'Seaweed plays a key ecological role in coastal ecosystems and can be used for various applications. The development of the seaweed aquaculture sector can help to address global challenges related to human health, human consumption and sustainable circular bioeconomy. The applications are various from medical, cosmetics, food, animal feed sectors to agriculture (as a biofertiliser) and aquaculture development.'

'The global seaweed industry has a total estimated value of €8.1 billion per year and is continuing to expand (Bixler and Porse 2011; FAO 2016). Yet the rapid expansion of this industry can have unforeseen ecological and societal consequences. The lack of biosecurity measures and global legislation governing the cultivation and movement of seaweeds between regions and continents has been identified as one of the main challenges to tackle in order to safeguard a sustainable seaweed industry (Cottier-Cook et al. 2016).'

'Markets show increasing interest in seaweed resources and their potential role in European Blue Growth and Bioeconomy. The development of seaweed aquaculture thus involves, in the medium and long term, the expansion of cultivation at sea due to the unlimited space offered by the latter. However, offshore cultivation may bring meaningful impacts on the environment and on biodiversity owing to the risk of escape of propagules with the potential to affect local genetic biodiversity.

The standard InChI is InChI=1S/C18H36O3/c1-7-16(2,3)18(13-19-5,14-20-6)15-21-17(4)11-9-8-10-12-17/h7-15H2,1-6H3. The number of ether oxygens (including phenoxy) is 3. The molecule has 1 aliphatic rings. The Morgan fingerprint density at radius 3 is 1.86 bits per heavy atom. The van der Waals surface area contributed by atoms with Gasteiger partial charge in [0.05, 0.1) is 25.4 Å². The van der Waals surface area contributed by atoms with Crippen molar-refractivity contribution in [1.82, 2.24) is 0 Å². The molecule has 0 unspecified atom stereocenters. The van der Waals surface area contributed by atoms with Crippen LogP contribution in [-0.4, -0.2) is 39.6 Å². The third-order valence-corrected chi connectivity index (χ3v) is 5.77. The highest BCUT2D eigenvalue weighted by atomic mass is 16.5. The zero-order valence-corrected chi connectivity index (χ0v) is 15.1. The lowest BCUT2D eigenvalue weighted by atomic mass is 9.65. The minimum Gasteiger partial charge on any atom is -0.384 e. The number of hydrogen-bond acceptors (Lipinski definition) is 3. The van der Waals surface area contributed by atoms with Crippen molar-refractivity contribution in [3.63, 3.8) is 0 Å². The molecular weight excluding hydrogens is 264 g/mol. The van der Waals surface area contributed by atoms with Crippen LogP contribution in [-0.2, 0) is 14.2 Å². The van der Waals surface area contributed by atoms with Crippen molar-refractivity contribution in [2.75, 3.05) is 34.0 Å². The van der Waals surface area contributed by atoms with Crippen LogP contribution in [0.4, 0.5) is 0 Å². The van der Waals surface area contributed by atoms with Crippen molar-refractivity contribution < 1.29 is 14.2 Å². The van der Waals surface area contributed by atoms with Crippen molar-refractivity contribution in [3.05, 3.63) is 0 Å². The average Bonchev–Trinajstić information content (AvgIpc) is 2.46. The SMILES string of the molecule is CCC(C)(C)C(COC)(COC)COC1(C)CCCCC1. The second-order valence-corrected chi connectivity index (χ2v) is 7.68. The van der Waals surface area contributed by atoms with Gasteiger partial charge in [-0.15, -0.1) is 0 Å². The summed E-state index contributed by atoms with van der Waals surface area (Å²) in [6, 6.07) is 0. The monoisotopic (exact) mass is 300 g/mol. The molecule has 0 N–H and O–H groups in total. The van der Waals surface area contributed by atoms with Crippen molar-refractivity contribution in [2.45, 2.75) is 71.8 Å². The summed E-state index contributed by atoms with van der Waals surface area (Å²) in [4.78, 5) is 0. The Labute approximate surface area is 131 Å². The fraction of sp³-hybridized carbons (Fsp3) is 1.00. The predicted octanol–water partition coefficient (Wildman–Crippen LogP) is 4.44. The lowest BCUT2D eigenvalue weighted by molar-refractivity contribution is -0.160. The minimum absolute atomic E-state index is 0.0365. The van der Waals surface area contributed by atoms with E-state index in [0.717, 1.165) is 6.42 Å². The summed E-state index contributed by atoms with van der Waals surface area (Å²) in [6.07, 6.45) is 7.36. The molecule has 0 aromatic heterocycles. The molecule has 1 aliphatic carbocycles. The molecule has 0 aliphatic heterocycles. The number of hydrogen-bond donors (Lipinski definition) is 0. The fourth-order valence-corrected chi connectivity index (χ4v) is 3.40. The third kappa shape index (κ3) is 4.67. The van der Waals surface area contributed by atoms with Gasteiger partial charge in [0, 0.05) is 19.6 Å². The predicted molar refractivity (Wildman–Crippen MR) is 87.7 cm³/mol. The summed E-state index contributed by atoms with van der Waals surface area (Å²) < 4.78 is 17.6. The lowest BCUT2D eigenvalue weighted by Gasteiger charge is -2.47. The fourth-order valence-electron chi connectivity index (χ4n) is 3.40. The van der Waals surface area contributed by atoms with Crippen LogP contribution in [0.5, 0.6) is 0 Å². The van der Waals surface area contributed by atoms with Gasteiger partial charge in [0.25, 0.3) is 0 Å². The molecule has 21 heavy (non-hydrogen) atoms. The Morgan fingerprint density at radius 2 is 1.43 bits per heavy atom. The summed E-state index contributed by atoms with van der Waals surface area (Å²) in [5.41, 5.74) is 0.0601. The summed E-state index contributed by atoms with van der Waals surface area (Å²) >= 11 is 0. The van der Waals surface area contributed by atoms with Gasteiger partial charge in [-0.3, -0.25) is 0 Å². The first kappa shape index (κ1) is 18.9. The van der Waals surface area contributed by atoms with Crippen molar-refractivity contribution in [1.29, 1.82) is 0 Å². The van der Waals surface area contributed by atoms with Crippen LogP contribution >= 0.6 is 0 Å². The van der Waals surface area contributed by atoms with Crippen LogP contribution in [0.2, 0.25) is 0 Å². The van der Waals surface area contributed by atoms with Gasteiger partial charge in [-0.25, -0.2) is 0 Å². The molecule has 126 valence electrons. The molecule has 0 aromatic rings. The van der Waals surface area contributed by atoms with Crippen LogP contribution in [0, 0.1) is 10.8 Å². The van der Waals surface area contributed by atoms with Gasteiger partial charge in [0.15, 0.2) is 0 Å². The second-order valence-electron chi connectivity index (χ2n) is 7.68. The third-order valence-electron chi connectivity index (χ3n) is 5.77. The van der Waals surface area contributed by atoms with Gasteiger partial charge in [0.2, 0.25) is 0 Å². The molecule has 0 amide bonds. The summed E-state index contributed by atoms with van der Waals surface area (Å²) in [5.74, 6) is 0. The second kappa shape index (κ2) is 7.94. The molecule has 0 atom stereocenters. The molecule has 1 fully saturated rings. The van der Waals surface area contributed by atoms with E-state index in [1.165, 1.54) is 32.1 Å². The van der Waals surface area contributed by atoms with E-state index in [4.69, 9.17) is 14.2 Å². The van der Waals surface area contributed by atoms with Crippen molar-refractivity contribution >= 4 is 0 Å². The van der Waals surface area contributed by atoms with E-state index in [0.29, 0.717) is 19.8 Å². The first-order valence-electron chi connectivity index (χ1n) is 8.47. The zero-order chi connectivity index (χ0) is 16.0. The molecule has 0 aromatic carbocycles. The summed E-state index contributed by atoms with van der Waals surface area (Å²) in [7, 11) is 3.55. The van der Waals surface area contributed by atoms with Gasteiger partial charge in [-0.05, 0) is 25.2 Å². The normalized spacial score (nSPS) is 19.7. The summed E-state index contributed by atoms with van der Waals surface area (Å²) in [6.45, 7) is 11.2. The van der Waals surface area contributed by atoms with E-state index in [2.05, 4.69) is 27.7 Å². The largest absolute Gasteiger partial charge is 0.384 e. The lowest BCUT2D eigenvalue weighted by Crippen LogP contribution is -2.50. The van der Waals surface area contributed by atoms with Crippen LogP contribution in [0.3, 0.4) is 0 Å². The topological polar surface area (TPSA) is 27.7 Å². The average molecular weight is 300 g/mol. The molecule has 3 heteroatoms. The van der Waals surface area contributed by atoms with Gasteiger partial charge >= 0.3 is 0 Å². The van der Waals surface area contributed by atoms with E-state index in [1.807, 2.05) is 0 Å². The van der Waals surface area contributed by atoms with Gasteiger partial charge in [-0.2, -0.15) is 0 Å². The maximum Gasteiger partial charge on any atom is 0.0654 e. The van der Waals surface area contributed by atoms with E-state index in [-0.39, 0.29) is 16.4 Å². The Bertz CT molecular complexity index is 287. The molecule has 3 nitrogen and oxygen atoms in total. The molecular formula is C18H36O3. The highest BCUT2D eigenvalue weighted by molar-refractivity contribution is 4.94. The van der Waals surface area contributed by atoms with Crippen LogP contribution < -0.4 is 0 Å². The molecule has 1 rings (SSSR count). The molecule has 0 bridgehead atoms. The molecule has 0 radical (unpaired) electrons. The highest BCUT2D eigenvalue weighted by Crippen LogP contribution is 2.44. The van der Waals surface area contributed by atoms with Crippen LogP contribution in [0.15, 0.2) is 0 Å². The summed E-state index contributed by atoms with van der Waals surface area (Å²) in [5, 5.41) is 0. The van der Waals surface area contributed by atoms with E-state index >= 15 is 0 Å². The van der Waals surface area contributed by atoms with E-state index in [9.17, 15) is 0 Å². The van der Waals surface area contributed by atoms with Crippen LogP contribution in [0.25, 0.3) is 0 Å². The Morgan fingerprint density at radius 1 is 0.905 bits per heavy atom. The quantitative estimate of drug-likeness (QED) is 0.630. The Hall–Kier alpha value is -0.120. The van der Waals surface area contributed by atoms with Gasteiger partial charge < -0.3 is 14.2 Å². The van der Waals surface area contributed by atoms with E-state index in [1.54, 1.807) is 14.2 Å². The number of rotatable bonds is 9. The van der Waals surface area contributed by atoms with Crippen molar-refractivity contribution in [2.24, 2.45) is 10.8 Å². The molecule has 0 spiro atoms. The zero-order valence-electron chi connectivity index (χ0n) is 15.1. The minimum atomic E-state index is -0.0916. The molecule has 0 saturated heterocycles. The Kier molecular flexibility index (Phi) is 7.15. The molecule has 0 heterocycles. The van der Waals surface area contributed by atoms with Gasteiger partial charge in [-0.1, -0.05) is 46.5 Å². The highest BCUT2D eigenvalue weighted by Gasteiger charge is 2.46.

To support the sustainable development of seaweed aquaculture, all stakeholders – industry, farmers, researchers and policy- makers – must collaborate to establish European strategic-development plans.'

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